One night during dinner, I shared a funny meme I had seen on the internet.  It was one of those vintage looking drawings of a woman in an apron and it read, “Sometimes I look at my husband and think ‘He is one lucky son-of-a-bitch.” The laughter, it exploded from these women. Women who found themselves in an incredibly trying time in their lives with stress and what-ifs and lots of unknowns. And here they were, in a circle around the table, laughing, loudly, together.

Can you talk more about your sister circles?

In the fall of 2016, I won a scholarship to attend the Nine Retreat in Oregon.  It was so inspiring and rejuvenating.  Here I was, a mom of four, the twins were only 10 months old, and I knew I needed support more than ever and being with these women who started off as strangers, gave me just that.  When I left, I was on such a high.  A few months later, though changed by my experience, that high had faded a bit and  I realized I needed to continue that connection.  So I planned to host my own mini retreat so I could have an excuse to get away and have all my friends there.  Of course, that was easier said than done as finding a time to get everyone together was just too challenging.  Besides, a retreat doesn’t happen often enough. Then my cousin Amber  introduced me to a sisters’ circle.  Being a part of this and witnessing the overwhelming power of women (many who did not know one another) in a circle, sharing their worries, their hangups and concerns,  their greatest joys, THIS was what I needed and it became very clear to me that I was not the only one. And so it happens, once a month, during the the full moon.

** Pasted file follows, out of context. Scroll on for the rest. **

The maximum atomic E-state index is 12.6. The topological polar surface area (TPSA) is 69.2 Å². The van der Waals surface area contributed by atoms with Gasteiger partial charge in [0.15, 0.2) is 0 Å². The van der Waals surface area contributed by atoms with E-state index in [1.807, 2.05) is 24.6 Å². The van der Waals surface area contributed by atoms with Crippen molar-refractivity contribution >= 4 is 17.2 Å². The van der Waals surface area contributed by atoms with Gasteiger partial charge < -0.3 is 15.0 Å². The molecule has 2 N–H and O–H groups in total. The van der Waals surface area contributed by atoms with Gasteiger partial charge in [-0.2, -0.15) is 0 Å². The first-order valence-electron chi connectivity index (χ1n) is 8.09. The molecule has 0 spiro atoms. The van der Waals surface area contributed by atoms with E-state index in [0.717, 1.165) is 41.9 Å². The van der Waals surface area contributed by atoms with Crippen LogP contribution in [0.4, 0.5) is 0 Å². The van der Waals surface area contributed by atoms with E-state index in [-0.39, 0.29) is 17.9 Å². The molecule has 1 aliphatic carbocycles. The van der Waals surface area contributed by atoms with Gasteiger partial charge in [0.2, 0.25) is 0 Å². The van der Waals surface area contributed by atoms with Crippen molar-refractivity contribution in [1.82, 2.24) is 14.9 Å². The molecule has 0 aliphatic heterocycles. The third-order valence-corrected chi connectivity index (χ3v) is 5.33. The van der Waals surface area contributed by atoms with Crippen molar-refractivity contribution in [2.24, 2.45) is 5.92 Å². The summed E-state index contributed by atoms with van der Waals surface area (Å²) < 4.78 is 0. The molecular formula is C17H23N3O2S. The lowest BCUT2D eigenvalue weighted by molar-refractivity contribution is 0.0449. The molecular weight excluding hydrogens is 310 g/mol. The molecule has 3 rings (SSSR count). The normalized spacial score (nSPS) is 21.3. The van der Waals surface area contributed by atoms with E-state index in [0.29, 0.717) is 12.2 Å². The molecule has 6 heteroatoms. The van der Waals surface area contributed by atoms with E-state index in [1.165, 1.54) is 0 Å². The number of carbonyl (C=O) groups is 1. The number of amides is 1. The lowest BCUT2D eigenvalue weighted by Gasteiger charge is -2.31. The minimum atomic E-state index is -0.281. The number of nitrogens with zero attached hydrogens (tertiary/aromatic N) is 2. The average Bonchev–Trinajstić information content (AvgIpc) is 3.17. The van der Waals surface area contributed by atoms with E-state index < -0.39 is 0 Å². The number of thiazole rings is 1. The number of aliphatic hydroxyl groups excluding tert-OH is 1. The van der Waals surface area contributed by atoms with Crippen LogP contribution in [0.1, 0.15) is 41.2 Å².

Why is female intuition so important?

When I don’t listen to my heart and instead to logic only, things don’t go so well.

Three words that describe your take on motherhood

Sense of Humor

What have you learned about yourself since becoming a mother?

That I am capable of patience.  Great amounts of it.  But despite all that acquired patience, if my 10 year old pushes my buttons at my lowest, most exhausted  point in the day, that I still have my temper.

I have learned that  noise doesn’t bother me as much as I would have imagined and that I don’t really need nice things right now because my children would likely destroy them.  And I’m okay with all of that.